Just as his friend Osamu Tezuka is the undisputed godfather of manga, Yoshihiro Tatsumi is the godfather of gekiga, it’s “alternative” cousin. Tatsumi coined the phrase gekiga, meaning “drama pictures,” to set it apart from the more whimsical manga, which loosely translates to “involuntary (or in spite of one’s self) pictures.” Publishing his work in underground magazines created exclusively for pay libraries, where readers would pay a fee to take these books home, Tatsumi helped usher in the creation of adult-themed comics in Japan and helped more experimental and mature manga gain a foothold in the market. His contributions helped manga become ingrained in the Japanese cultural consciousness, declaring comics aren’t just about giant robots and silly animals.
Collected from stories he wrote in 1969, Tatsumi’s THE PUSH MAN AND OTHER STORIES is about male rage, specifically, the rage of the post-WWII Japanese male. It belongs in the same category as the works of Tatsumi’s literary contemporaries, Nobel Prize laureate Kenzaburo Oe and samurai fetishist Yukio Mishima, who both suffered blows to their pride when the Japanese surrendered after Hiroshima and Nagasaki. Oe once wrote of listening to the Emperor’s surrender on the radio and realizing that the august and god-like Hirohito (whom Oe had feared as a boy) was just a mere mortal who spoke in a human voice, while Mishima lamented the feminization of the Japanese male in (Which he attributed to western influence) until ultimately committing ritual suicide after his failed coup attempt.
The destruction of their old way of life, the rise of western cultural imperialism, and just not fitting into the times they’re living in pervade the lives of the men in THE PUSH MAN AND OTHER STORIES. These men are impotent in relation to their women, work shit jobs, and in some cases (such as the handsome young salaryman in the story MAKE-UP) even manhood itself is a bit of a burden. These stories are about men searching not just for meaning, bur for freedom. They are all controlled by others’ perceptions of them and each precisely constructed eight-page vignette chronicles the choices they make to break free from their personal Hells. A cuckold rendered impotent by a car accident sets his house on fire while his wife sleeps in order to punish her infidelity. A man who feels trapped by his prostitute girlfriend sets her pet bird free and runs off with another woman. A young sperm donor takes matters into his own hands when his specimens are deemed unworthy. Their choices are always questionable, but they are attempts to form their own realities, to find paths divergent from the bleak ones they currently tread upon.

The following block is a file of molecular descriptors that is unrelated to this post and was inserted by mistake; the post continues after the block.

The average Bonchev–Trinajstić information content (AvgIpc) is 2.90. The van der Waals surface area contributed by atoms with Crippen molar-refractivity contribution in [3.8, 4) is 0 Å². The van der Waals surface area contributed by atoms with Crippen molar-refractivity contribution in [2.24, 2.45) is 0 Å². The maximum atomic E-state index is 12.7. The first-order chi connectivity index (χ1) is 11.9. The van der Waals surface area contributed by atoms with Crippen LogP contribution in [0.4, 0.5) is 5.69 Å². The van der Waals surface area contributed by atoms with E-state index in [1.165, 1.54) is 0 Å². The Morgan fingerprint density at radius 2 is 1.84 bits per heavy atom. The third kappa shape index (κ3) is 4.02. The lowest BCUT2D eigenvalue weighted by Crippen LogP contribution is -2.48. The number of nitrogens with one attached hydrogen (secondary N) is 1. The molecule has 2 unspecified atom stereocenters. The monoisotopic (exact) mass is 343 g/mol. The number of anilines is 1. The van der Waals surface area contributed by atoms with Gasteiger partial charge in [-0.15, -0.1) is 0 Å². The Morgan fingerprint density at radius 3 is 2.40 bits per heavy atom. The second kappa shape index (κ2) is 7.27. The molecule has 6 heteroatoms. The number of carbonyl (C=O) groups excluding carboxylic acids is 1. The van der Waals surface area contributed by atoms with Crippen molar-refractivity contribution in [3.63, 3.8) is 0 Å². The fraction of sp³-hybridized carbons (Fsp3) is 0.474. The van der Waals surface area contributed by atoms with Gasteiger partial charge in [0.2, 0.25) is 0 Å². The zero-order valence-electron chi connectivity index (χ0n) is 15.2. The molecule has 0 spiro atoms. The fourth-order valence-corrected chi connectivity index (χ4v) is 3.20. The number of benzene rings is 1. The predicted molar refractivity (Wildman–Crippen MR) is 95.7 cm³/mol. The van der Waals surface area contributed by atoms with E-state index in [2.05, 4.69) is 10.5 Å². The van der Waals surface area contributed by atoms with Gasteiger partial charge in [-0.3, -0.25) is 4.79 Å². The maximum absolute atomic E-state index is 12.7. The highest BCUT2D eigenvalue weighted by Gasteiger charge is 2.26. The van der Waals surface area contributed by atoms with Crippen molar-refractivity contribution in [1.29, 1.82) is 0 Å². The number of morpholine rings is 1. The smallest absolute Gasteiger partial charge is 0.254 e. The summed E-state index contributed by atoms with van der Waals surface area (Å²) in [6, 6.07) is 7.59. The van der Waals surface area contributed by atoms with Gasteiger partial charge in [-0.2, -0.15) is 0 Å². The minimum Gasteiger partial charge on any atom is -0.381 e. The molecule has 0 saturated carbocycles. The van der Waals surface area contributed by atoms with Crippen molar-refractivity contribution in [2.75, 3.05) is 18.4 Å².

The fact that the protagonists are all drawn very similarly, that they are variations of the same person, is no accident in itself. The patterns that emerge from these stories are driven home much harder due to the fact that these men are the “same person.” From the ex-con who breaks into a U.S. military base to steal a gun because he “wanted something powerful” to the titular character of the book (whose job is to shoehorn the crowd of commuters onto the train by shoving them in), the characters in this collection desperately want to maintain their dignity as men, but find that it’s very hard for them to do so. For the most part, the men in these stories are silent, passive participants in their stories. None of them control their own fates, but are victims of them.
What is astounding is that before Tatsumi, stories like this didn’t exist in comic book form. He was in a completely different country on another continent and created his own revolution and genre. These stories feel as fresh and current as they most likely did in 1969 and it’s hard not to realize the magnitude of this man’s accomplishments in light of these facts. Some comics are reprinted for nostalgia and some are reprinted for posterity’s sake, but comics like Tatsumi’s are reprinted because they demand to be read. So read it.